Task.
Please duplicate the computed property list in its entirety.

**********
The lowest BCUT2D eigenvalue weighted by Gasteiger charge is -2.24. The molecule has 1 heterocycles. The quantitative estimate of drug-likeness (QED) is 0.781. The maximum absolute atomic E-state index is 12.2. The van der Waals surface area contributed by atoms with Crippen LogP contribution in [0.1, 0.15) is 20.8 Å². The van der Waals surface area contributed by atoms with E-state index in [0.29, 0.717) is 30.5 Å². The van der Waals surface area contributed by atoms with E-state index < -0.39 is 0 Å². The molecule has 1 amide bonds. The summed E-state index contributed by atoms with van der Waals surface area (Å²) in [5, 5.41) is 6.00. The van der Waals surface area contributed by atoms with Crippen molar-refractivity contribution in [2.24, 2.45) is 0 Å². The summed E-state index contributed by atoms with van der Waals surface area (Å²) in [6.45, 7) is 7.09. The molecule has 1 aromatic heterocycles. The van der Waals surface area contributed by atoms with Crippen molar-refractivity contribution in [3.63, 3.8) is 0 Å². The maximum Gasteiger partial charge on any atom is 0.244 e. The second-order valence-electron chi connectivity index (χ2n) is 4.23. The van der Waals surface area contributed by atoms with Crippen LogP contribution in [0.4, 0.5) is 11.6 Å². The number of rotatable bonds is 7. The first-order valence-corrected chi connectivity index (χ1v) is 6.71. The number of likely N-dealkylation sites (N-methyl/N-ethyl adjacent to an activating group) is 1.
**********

The lowest BCUT2D eigenvalue weighted by Gasteiger charge is -2.24. The molecule has 1 heterocycles. The quantitative estimate of drug-likeness (QED) is 0.781. The maximum absolute atomic E-state index is 12.2. The van der Waals surface area contributed by atoms with Crippen LogP contribution in [0.1, 0.15) is 20.8 Å². The van der Waals surface area contributed by atoms with E-state index in [0.29, 0.717) is 30.5 Å². The van der Waals surface area contributed by atoms with E-state index < -0.39 is 0 Å². The molecule has 1 amide bonds. The summed E-state index contributed by atoms with van der Waals surface area (Å²) in [5, 5.41) is 6.00. The van der Waals surface area contributed by atoms with Crippen molar-refractivity contribution in [2.24, 2.45) is 0 Å². The summed E-state index contributed by atoms with van der Waals surface area (Å²) in [6.45, 7) is 7.09. The molecule has 1 aromatic heterocycles. The van der Waals surface area contributed by atoms with Crippen molar-refractivity contribution in [3.63, 3.8) is 0 Å². The maximum Gasteiger partial charge on any atom is 0.244 e. The second-order valence-electron chi connectivity index (χ2n) is 4.23. The van der Waals surface area contributed by atoms with Crippen LogP contribution in [0.4, 0.5) is 11.6 Å². The number of rotatable bonds is 7. The first-order valence-corrected chi connectivity index (χ1v) is 6.71. The number of likely N-dealkylation sites (N-methyl/N-ethyl adjacent to an activating group) is 1.